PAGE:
One of the most prominent characteristics of typical addictive thinking is to externalize problems. This tendency to play the role of victim is unconscious on the part of the addict and is part of the denial system. Those addicts who have an easier time expressing hurt outwardly invariably take on the role of victim, while those who show anger outwardly with greater ease take on the part of being bitter or angry. The unconscious reward in this for chemically dependent individuals is that they never have to look at themselves, and therefore, never have to quit using substances.
Another dominant aspect of addictive thinking is self-centeredness. This selfishness occurs as the addictive behaviors become more and more the central feature of the addict’s life. The addict can’t see it, but once fully immersed in addiction, both they and their drug of choice become the center of their universe – until the addiction entirely takes over and they reach a point known as rock bottom. By this point, the addict is isolated and only concerned with using again. The reward center in the brain is damaged, as is the real-world they are no longer capable of seeing.
The natural inclination with addictive thinking is to repeat the same act over and over again while also believing they can manage their addictive behavior. Hand in hand is the addicts need for problems. As long as they have a problem, they have a reason to continue using. Because they are in a constant state of denial, they usually aren’t aware of this need for issues and are typically in conflict with someone or something.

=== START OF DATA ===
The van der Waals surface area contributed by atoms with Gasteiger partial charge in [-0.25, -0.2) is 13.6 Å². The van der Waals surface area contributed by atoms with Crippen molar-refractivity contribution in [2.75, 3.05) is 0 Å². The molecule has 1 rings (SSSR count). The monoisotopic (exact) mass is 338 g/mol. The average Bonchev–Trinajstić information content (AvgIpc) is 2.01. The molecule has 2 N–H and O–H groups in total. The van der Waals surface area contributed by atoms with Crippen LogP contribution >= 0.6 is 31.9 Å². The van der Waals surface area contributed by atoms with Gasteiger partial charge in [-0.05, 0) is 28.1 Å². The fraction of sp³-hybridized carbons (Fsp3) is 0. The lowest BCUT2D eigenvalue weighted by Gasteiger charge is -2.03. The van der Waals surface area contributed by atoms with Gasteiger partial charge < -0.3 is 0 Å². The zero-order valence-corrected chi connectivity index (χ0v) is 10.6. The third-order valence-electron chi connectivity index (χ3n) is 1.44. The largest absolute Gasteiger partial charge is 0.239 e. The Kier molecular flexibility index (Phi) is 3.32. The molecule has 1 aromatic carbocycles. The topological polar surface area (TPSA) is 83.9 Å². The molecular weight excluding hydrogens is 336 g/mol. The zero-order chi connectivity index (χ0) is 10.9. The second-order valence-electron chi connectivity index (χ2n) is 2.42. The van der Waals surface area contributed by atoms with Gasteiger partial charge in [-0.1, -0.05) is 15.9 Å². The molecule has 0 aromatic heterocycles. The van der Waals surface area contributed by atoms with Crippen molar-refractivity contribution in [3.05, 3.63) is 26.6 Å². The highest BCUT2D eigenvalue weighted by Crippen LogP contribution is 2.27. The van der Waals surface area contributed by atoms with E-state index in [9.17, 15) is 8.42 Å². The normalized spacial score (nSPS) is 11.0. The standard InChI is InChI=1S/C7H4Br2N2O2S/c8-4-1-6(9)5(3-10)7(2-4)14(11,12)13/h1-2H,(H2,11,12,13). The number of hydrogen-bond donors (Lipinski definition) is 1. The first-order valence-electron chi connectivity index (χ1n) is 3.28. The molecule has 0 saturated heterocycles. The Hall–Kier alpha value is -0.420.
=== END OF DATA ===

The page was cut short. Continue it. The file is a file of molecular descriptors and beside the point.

Overcoming the Addictive Thinking Patterns That Can Lead to Relapse
Addictive thinking is not logical, ignores evidence of facts and can often lead to relapse. Recovery thinking reflects the reality of what your substance use looks like. It helps you stay sober!
When faced with addictive thinking, consider these four steps to creating a new recovery belief system:
- Listen to your addictive thoughts. What are you saying to yourself?
- Identify the addictive thought.
- Challenge it. Is it based on reality?
- Replace the addictive thought with a more realistic and accurate statement.
Addictive thoughts are never random, so the moments when they occur provide critical opportunities to learn what drives an addiction. Whatever event, circumstance, interaction, thought or feeling that happened just before the addictive thoughts will be a clue to the issues for which addiction is a solution. To distract oneself at just that moment is the last thing to do if you hope to gain control of addictive behavior.
Focusing on these critical moments when addictive thoughts first arise also has an immediate value. Even if the precipitating factors are unclear, just thinking about them at these times creates a necessary separation from the helpless feelings that always precede and precipitate addictive thoughts. Self-observation is an antidote to feeling helplessly trapped.
Working to suppress thoughts involves yet another mistaken notion: the false and destructive idea that addiction can be mastered through willpower. The idea that people can control addictions just by trying hard is a longstanding myth. Like every other psychological symptom, addiction arises from internal, at least partially unconscious, emotional issues and is an attempt to deal with them. Emotional symptoms are not treatable only through conscious effort. People with addictions can no more stop their symptomatic behavior through willpower than can people with depression, anxiety or phobias.
It takes a lot of work to deal with addiction, but not the job of pushing away thoughts. It is the work of observing one’s complicated feelings, motivations and conflicts, especially at the time of first thinking of performing an addictive act. Self-observation is not easy for anyone and is especially hard if thoughts are quickly followed by strong urges to act. Once you have identified the specific emotional factors leading to feeling overwhelmingly helpless — and then to addictive thoughts — it becomes possible to predict in advance when these thoughts will arise. That allows time to find ways to deal with these emotional precipitants before feeling flooded by them.